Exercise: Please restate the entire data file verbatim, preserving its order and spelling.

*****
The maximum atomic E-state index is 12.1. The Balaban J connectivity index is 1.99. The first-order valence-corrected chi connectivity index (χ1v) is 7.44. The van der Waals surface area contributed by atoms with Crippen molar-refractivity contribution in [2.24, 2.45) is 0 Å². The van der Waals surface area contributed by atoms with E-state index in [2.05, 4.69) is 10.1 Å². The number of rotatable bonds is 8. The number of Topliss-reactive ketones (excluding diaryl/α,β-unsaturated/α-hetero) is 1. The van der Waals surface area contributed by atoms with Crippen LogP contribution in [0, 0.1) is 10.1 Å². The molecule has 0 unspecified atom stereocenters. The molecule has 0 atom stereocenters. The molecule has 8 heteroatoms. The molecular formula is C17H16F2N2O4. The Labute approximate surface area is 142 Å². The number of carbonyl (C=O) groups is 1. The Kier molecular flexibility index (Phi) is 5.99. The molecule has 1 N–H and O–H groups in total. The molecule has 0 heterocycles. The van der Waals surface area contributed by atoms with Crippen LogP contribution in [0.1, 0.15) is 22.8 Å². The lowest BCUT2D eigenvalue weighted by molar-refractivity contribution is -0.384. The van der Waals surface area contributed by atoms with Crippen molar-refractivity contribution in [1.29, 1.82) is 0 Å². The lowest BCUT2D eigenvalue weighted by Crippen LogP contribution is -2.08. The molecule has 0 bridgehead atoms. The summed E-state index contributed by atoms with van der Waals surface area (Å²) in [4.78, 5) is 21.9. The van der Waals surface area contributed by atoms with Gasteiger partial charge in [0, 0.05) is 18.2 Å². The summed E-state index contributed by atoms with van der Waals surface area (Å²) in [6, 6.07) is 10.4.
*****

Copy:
The maximum atomic E-state index is 12.1. The Balaban J connectivity index is 1.99. The first-order valence-corrected chi connectivity index (χ1v) is 7.44. The van der Waals surface area contributed by atoms with Crippen molar-refractivity contribution in [2.24, 2.45) is 0 Å². The van der Waals surface area contributed by atoms with E-state index in [2.05, 4.69) is 10.1 Å². The number of rotatable bonds is 8. The number of Topliss-reactive ketones (excluding diaryl/α,β-unsaturated/α-hetero) is 1. The van der Waals surface area contributed by atoms with Crippen LogP contribution in [0, 0.1) is 10.1 Å². The molecule has 0 unspecified atom stereocenters. The molecule has 0 atom stereocenters. The molecule has 8 heteroatoms. The molecular formula is C17H16F2N2O4. The Labute approximate surface area is 142 Å². The number of carbonyl (C=O) groups is 1. The Kier molecular flexibility index (Phi) is 5.99. The molecule has 1 N–H and O–H groups in total. The molecule has 0 heterocycles. The van der Waals surface area contributed by atoms with Crippen LogP contribution in [0.1, 0.15) is 22.8 Å². The lowest BCUT2D eigenvalue weighted by molar-refractivity contribution is -0.384. The van der Waals surface area contributed by atoms with Crippen molar-refractivity contribution in [1.29, 1.82) is 0 Å². The lowest BCUT2D eigenvalue weighted by Crippen LogP contribution is -2.08. The molecule has 0 bridgehead atoms. The summed E-state index contributed by atoms with van der Waals surface area (Å²) in [4.78, 5) is 21.9. The van der Waals surface area contributed by atoms with Gasteiger partial charge in [0, 0.05) is 18.2 Å². The summed E-state index contributed by atoms with van der Waals surface area (Å²) in [6, 6.07) is 10.4.